The summer of 2010 was one of the hottest and personally cruelest in memory. Hundreds or maybe thousands of cicadas droned on in the heat with a high-pitched buzz that burrowed into my brain. The hum of the cicadas, not as plentiful this year, remind me of the day I saw my mother for the first time after my mastectomy. At that time, she slept in a hospital bed in the living room, escaping now and then for chemo treatments, to go to the bathroom on a commode next to her bed and at times when she could rally her strength she would walk to the end of the driveway. My father trailed behind her on these excursions carrying the portable oxygen tank.
In the living room, a larger oxygen tank played like a metronome with a hushed whoosh-click-shahh in the corner. It measured the minutes, days and hours and at times seemed to propel us through some of the most difficult conversations. A soothing white noise that lessened the sharp edges of a reality yet to come. “Mae, I want you to give the eulogy.” We hadn’t realized it then that she was planning her wake and funeral. It wasn’t until after she died and we all sat at the round wooden table in the funeral home to discuss plans that each of us had been given a task by my mother. There really were no decisions to be made. Each of us held a piece of the plan and now free to talk without my mother there it snapped together easily. “When did you all talk about this?” my father asked drowning in grief. There was no particular date to point to. It was just statements she made in the course of a visit. Jumbled together with the everyday needs of food or medication much like the living room furniture.
When the hospital bed was set up in the living room we secretly believed and hoped it wasn’t permanent. She had rallied before. The couch and chairs all pushed aside to make way for the bed; we left them in disarray. To organize the disorder would have meant that we had accepted defeat and that she would never climb those stairs again to her room. No one had the desire to extinguish hope, hers or even ours.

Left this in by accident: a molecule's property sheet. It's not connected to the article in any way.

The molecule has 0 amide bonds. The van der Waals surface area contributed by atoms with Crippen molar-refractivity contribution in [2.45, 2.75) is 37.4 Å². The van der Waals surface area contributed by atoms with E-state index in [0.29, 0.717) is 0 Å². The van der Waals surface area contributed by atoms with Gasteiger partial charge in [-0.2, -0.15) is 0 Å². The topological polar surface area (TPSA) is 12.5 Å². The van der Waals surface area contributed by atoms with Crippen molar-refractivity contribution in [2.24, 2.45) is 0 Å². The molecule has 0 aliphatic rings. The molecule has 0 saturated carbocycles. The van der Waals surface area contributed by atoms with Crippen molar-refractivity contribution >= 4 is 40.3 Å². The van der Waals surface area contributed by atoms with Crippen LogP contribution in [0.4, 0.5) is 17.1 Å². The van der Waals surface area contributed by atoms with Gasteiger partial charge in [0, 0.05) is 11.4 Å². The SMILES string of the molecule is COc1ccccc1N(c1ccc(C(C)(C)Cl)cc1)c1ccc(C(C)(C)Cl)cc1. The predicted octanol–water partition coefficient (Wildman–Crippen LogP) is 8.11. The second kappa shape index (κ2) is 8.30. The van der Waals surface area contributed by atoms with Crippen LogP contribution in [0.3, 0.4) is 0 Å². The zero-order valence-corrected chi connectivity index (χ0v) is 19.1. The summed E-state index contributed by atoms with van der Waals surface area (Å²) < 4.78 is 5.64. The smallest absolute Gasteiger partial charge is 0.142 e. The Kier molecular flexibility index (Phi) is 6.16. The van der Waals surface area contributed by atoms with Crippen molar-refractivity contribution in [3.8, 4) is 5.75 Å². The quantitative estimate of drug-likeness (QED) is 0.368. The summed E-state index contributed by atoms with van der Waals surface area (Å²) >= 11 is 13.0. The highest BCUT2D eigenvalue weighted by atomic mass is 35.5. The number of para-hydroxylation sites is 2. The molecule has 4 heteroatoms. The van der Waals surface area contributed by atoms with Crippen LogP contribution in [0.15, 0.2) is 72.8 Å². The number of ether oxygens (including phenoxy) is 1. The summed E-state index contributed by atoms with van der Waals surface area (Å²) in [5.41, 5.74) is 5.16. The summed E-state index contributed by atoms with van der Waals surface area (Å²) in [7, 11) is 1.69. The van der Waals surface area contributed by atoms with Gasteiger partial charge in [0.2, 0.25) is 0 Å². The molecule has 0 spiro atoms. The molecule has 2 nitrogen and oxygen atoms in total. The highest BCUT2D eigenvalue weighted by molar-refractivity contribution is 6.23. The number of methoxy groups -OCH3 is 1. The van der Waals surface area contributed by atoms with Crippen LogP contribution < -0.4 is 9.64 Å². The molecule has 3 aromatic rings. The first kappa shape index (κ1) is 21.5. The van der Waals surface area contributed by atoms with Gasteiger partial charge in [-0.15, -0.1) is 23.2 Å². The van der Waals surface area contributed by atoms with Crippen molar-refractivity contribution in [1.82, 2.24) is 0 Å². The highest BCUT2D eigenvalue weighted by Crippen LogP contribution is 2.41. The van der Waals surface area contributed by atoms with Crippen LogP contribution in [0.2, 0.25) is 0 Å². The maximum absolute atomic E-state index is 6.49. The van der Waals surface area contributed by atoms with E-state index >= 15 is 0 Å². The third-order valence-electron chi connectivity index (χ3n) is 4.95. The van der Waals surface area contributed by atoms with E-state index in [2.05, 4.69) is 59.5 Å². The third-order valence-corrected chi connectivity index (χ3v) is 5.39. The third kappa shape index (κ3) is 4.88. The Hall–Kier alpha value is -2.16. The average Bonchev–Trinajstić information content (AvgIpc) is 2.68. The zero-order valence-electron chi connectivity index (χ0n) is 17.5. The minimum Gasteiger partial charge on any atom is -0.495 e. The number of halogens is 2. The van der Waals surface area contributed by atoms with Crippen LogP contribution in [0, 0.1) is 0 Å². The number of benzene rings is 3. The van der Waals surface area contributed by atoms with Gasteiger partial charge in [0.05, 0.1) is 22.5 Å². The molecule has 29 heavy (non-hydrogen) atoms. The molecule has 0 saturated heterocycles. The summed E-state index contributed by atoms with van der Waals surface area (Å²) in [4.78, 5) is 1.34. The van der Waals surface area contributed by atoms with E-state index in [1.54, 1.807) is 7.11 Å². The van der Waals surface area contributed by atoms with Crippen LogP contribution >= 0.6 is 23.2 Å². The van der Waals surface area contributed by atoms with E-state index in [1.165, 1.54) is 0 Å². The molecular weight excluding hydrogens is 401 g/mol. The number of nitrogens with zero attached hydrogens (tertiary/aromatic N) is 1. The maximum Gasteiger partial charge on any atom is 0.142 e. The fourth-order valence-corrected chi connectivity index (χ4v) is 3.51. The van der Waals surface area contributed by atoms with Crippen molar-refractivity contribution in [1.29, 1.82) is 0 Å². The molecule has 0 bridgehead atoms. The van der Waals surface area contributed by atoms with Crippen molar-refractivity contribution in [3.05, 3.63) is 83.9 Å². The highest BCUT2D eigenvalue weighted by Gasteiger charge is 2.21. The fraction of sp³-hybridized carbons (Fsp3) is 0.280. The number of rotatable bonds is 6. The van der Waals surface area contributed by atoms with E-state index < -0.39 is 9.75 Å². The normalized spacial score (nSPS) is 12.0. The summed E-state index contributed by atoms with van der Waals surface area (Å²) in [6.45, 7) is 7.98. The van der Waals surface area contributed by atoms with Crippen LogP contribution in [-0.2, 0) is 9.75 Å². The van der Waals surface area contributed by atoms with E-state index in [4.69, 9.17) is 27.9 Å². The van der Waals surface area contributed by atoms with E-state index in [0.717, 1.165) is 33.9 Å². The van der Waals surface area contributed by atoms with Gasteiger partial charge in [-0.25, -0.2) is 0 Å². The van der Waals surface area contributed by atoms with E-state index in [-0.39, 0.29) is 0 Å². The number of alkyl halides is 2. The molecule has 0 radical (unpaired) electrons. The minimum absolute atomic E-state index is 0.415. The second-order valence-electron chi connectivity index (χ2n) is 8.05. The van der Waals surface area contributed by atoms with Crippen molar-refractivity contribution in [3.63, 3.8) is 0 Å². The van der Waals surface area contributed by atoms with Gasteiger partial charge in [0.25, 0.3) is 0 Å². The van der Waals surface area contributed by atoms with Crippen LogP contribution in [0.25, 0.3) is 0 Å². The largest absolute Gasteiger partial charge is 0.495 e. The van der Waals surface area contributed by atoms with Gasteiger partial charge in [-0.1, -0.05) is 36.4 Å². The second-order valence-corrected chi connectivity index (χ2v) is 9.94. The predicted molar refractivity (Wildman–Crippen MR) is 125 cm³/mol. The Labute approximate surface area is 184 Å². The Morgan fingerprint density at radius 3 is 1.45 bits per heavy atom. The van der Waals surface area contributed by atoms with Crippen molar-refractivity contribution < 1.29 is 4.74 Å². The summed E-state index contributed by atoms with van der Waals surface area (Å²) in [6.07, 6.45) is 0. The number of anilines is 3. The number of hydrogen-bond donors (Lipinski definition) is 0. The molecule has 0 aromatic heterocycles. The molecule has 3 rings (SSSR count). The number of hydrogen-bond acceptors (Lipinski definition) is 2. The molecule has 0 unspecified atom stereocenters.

It was just a few weeks later that I would go to The Town Shop, a bra shop in NY, with my favorite black dress. I needed a bra that would disguise my mastectomy, give a hint of cleavage that didn’t actually exist. The woman in the shop that helped me kept making a tsk, tsk noise at the sight of my breast “under construction”. I told her to stop. “There are worse things in life than losing your breast.” She just huffed. I put on my dress to see how the new bra looked with it and contemplated my reflection in the mirror. “It’s perfect.” I said and catching the woman’s eyes in the mirror I added, “I’m preparing to wear this to my mother’s funeral.” With that, she collapsed into my arms and sobbed. I couldn’t join her as I was emotionally too numb and to allow my tears to fall then might have destroyed me. Instead, I concentrated on breathing in then out in a rhythm set by the oxygen tank next to my mother’s bed. My life was in question and my mother’s was nearly over and to have embraced the enormity of that was beyond my capability. Simple tasks were all my heart and head could handle.
My first visit with my mother after my mastectomy was without outward emotion. She had been sleeping and we all had arrived belatedly to celebrate her birthday. The twins, Colleen, Lisa, my brother and my father were all there. We sat on the furniture that faced all directions and acted as though nothing had changed. The oxygen tank regulated all of our breathing with a hushed whoosh-click-shahhh in the corner. My mother and I caught each other’s eyes but we didn’t discuss then what had happened to me. Too great was the horror she knew I faced as she herself had faced her operations. To say anything openly would have brought no solace to anyone in the room. It just isn’t in our nature to cause an emotional scene. The oxygen tank pushed us along to the greater need of the moment – lunch.